Many of us have learned to cope with our loneliness by doing whatever we can not to have to feel it. We use relationships to stave off the loneliness. We stay in unhealthy, toxic, even abusive relationships, sometimes because we’re afraid of being alone. We try to fill the silence so we don’t have to be alone with ourselves and our painful thoughts. We don’t feel grounded or whole within ourselves, so we try to fill ourselves with external things. Very often we end up feeling like we’ve gone off track. We’ve made choices that weren’t good for us. We put ourselves in harm’s way. We sacrificed our own wellbeing, all because we were afraid to be lonely. Emotional growth involves learning how to be alone, how to stop using relationships to avoid feeling lonely, how to stop running from ourselves. Usually our emotional difficulties catch up with us, we can’t run from then anymore, and our go-to distractions no longer work. Our pain becomes unavoidable. When we surrender to it, the loneliness can feel unbearable. We want desperately to call that person we’re trying to distance ourselves from. We know it’s an unhealthy relationship, but affection and attention can function the way drugs do, and we become dependent on how good they feel. We might engage in risky sexual behaviors because we feel desperately needy. Our loneliness can drive us to act in reckless and dangerous ways, just as any other drug can. How do we stop running from the loneliness? The answer, though far from easy, lies in surrendering to the pain and fear. It means sitting with the painful feelings that come up, accepting and allowing them, feeling the full weight of them in your body but not acting on them. You might find that the feelings of loneliness hit hard, but then like a wave recede and stop feeling quite as painful. We can practice detachment – detaching from the unhealthy people and behaviors we’ve been using, detaching from our neediness, detaching from the fears that make us feel we aren’t whole or complete. Along with practicing acceptance and detachment, we can work to make the conscious decision that we deserve the very best. Part of building our self-worth is learning how to be alone, how to enjoy our own company, how to be at peace within ourselves without distraction, avoidance or escapism. Practice spending time alone. Make time for the hobbies and passions you pursued before addiction took over your life. Find new ones – ask friends for suggestions, do some online research, brainstorm, think back on what you loved to do as a child. You might find a passion that makes you so happy that you start to thrive on solitude and embrace the loneliness.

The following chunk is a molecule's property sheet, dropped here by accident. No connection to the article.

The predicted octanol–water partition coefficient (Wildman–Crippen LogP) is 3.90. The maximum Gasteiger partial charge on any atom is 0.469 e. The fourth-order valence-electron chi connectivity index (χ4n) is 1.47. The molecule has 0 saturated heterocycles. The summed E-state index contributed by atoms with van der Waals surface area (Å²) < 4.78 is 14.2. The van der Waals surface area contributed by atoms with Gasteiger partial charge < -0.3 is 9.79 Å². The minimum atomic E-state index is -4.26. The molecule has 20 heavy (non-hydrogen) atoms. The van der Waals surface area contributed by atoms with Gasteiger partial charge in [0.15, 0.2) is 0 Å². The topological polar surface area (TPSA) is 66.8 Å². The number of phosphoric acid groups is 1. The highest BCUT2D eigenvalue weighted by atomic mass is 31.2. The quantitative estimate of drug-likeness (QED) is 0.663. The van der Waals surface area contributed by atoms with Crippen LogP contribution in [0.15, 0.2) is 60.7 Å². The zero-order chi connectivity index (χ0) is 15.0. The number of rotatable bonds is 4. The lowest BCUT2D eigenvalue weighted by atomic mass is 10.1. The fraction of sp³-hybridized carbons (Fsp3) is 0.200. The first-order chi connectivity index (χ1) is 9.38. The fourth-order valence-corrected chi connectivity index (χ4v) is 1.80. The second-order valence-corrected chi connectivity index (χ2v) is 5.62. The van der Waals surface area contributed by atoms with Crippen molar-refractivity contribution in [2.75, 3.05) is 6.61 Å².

We offer recreation therapy and occupational therapy to help you to develop new life skills, coping mechanisms and fun recreational activities you can use in recovery.
Call 1-888-986-7848 for more information.